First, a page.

Wednesday, March 3, 2010

AT&T's Latest Brainstorm: Make Customers Pay DVD Late Fees

Hard hitting reporters at the Kansas City Dot Com just broke this amazing story from Fierce Wireless. AT&T execs, and Verizon execs, would like to implement tiered pricing!

Tireless AT&T Flacks are still out there spinning this non-news news. AT&T wants tiered pricing, but won't say how or when. This has been "reported" for over a year. So what's the story here? Who are these execs talking to?

Well, each other, of course. How do you spell "collusion?" How do you spell "price fixing?" It's wonderful the internet not only provides a tool for bored teenagers to talk about their sex lives, but also for executives of giant conglomerates to social chat about how to manipulate prices nationally through fake news stories.

So let's see, AT&T already has a cap of 5 gigs of data for it's "unlimited" data plans. (As does all other US cell carriers, hmm… no collusion there.) The average iPhone user tops out at a mere 270 megs a month. Which is a few hours of surfing and streaming a month. So what's all this about heavy data users paying for other users? The fact is, most users are paying for a ton of data they aren't using. Why should "heavy" (over 270 megs and less that 5 gigs) pay more? Oh, because these telecoms are so greedy they don't see a good thing when they have it.

I suggest AT&T execs take a look at another big corporation that worked against customers for so long, they created competition that is slowly killing them. Take the example of Blockbuster:

You remember Blockbuster. It was a giant company that basically took over the entire DVD rental industry by buying up competition, out building and advertising, and wiped out Ma and Pop stories. Kind of like how AT&T has built it's market share by buying up competition.

Like AT&T, Blockbuster never offered any new innovations, it simply got bigger than anyone else and wiped out the little guy. But, like Mom and Pop stores, it's primary source of income was not making customers happy (that's was beside the point) it was in charging late fees (money for nothing) that customers hated. But for a long time, they had no choice because there was a Blockbuster on every corner. Even more fun for Blockbuster was pushing around the big Hollywood studios who had no choice but to cut them great deals. (Something AT&T has wet dreams about once they control data access in America.)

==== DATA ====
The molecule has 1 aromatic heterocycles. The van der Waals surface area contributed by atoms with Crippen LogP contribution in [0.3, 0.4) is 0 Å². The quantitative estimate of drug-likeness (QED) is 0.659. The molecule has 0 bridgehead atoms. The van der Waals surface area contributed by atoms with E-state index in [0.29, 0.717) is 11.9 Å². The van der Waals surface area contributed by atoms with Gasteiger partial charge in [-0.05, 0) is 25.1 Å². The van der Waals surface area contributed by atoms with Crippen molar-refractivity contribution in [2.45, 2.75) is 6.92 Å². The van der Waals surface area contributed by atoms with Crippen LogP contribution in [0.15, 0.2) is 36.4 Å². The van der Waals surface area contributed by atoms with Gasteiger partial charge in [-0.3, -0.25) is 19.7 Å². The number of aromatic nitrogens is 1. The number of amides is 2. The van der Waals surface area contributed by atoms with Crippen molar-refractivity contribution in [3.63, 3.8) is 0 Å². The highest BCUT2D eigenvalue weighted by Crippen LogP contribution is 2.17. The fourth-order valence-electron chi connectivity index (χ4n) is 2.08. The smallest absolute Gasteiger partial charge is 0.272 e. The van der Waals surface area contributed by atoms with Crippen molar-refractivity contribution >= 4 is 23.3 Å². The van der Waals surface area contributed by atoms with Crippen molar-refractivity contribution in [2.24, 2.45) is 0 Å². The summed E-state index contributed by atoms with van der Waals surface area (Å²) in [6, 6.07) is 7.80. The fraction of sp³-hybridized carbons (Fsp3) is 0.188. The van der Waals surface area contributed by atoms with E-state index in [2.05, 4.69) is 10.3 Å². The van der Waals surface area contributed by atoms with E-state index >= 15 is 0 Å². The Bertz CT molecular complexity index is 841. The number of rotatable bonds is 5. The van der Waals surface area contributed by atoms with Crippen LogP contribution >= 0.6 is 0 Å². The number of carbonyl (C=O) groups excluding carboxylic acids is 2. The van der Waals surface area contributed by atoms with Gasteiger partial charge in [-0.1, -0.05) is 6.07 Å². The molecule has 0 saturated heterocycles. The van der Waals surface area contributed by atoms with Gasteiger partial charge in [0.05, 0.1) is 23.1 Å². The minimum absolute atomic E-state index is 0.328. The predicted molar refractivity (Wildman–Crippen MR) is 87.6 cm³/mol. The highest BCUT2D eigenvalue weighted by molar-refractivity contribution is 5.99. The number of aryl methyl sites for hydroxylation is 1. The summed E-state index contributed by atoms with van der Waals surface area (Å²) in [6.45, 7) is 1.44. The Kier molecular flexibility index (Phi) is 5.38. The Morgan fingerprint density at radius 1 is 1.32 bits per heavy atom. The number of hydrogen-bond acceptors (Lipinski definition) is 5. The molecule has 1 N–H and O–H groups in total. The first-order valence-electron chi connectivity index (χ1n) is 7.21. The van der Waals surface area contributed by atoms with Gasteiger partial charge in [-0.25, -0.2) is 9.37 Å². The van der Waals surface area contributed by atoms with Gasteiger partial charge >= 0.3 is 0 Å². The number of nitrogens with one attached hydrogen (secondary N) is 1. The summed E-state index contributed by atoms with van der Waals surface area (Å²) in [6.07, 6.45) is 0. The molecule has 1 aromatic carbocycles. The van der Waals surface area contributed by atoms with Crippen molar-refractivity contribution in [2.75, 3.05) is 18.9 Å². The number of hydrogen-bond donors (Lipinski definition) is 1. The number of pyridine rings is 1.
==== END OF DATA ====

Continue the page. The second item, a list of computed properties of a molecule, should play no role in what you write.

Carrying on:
But you can't keep a business running by pissing off your customers, even if you control market share. Because Netflix came along, with no late fees, and then Red Box with much cheaper late fees, and easier access to customers (through grocery stores, etc.). So Blockbuster has been slowly dying, unable to innovate and compete. They dried dumping late fees, but their business model was dependent on them and they had to reinstall them.

The Blockbuster model that the rocket scientists running AT&T want to follow. Gain control of the market through size, and then charge people for "data" overages. It won't work, and it will doom AT&T. It will create competitors from where they least expect it. But maybe current AT&T execs aren't worried about long term growth. They're more interested in short term profits. And charging people for air might give them that.

I humbly suggest that AT&T execs turn away from the dark side before it is too late. Concentrate on offering Americans cheap, fast, unlimited data and build new exciting business models around that. If you continue to simply crunch numbers and try to figure out how to charge people more for less, you make not even survive long enough to jump out with a your golden parachute.

Take a look at this amazing quote from AT&T CEO Randall Stephenson about Congress' desire that America compete globally with fast data access: "If the objectives are 100-megabits capability to every home in the United States, that is going to require a lot of investment. To drive that kind of investment will require a redirecting of subsidies that exist today."

This is the head of one of American's major telecoms? We can't give people fast access without government subsidies? This after AT&T has an amazingly profitable year based on it's monopoly on the iPhone? Excuse me, if AT&T can't do it, I suspect Google will.

If AT&T is not capable of being the leader in providing America with high speed data access, maybe it's time for it to get out of the business and try something new. How about DVD rental? Blockbuster is going bankrupt. Maybe there's an opening there. Perhaps you can charge double late fees.

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